Camp Ravenna one of 5 potential sites for a missile interceptor system
By William K. Alcorn
Camp Ravenna Joint Military Training Center is one of five sites being considered by the Department of Defense and Missile Defense Agency as a site for an interceptor deployment, a ground-based system designed to intercept ballistic missiles.
“This would be a great opportunity for Camp Ravenna and the state of Ohio to benefit from Depart- ment of Defense investments, leading to increased employment in both the construction phase and sustaining operational employment,” said U.S. Rep. Tim Ryan of Niles, D-13th.
“I’m encouraged that the Department of Defense continues to look to Ravenna for future national security missions,” said U.S. Sen. Sherrod Brown, D-Ohio. “Should we get to a point where the department decides an additional missile defense site in the United States is needed and viable, I’m confident that Camp Ravenna will prove to be a valuable asset.”
Camp Ravenna Joint Military Training Center, formerly known as the Ravenna Training and Logistics Site and the Ravenna Army Ammunition Plant, is an Ohio Army National Guard military base on 21,000 acres between Ravenna and Newton Falls and adjacent to Windham village.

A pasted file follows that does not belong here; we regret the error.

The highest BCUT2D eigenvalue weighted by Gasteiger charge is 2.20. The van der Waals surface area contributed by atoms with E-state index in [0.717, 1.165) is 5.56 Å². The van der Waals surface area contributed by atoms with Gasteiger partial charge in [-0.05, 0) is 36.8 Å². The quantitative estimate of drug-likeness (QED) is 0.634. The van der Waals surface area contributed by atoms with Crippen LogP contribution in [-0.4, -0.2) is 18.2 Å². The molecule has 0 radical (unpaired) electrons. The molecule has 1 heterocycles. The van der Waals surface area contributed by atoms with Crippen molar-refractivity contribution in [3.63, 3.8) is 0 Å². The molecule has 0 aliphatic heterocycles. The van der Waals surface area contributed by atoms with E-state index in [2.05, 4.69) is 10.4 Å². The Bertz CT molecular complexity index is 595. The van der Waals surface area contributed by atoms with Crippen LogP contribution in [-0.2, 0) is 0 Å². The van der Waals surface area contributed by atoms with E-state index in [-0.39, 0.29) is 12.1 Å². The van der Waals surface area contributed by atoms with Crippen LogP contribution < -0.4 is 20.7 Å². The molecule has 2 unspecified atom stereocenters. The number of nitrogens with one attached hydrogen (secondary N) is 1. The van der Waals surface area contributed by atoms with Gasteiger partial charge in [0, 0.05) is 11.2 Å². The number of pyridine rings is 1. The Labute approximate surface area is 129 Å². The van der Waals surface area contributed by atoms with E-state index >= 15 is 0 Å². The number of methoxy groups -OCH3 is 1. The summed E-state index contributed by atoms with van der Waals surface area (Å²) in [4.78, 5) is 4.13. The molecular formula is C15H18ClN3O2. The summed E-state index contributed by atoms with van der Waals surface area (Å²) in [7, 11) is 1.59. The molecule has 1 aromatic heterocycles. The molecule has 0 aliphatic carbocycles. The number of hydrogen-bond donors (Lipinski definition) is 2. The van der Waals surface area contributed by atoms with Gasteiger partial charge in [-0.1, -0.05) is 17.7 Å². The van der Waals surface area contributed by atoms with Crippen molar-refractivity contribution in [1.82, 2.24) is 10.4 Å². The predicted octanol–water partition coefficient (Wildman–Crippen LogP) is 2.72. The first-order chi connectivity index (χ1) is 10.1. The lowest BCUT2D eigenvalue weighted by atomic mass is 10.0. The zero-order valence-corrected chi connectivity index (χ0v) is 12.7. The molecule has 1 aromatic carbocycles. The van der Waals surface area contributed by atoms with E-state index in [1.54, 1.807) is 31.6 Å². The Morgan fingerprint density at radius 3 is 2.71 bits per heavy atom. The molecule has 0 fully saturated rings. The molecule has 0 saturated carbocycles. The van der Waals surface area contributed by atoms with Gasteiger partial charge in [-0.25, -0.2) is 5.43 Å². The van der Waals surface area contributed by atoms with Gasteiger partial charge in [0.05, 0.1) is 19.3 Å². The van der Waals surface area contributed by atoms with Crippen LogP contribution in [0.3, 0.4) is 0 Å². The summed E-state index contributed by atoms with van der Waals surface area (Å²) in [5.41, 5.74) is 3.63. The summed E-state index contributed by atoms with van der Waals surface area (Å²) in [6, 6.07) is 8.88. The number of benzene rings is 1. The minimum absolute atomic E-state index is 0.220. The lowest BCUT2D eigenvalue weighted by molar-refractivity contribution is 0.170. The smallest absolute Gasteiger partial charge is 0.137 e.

Ryan said the Missile Defense Agency will gather additional information about the site, including an environmental-impact statement and from an on-site visit, before deciding which sites will advance to the next round of consideration. The process will take an additional 18-24 months, Ryan said.
“While no final decision will be made for some time, I am pleased that we are one of the sites being considered,” Ryan said.
Before its present status as a training facility for the Ohio National Guard, Camp Ravenna, commonly known as the Ravenna Arsenal, was a military ammunition production facility for the Army. As an arsenal, the facility was at peak operation during World War II and served as an ammunitions plant in various roles until 1992.
Other sites being considered are Camp Ethan Allen Training site in Vermont, NAS Portsmouth SERE Training Area in Maine, Fort Custer CTC in Michigan and Fort Drum, N.Y.
The potential future good news from the DOD for the area comes at a time when the National Commission on the Structure of the Air Force (NCSAF) is considering reducing the number of aircraft at the Youngstown Air Reserve Station in Vienna Township from 12 to eight C-130 cargo aircraft.
Ryan recently submitted written testimony to NCSAF asking it to reverse the planned force reduction at the station, saying it would be more efficient to have 16 aircraft there, and that the expansion would be a more-efficient use of resources for the Air Force and at the same time benefit national security.
In fiscal year 2011, the Air Force Reserve directed the Youngstown Air Reserve Station to lend two aircraft to Little Rock Air Force Base to support its training mission, but the planes remained part of YARS inventory for manning purposes. The Air Force now plans not only to remove these two lent aircraft from YARS’s books, but also transfer an additional aircraft out and convert one of the remaining nine aircraft to Backup Aircraft Inventory.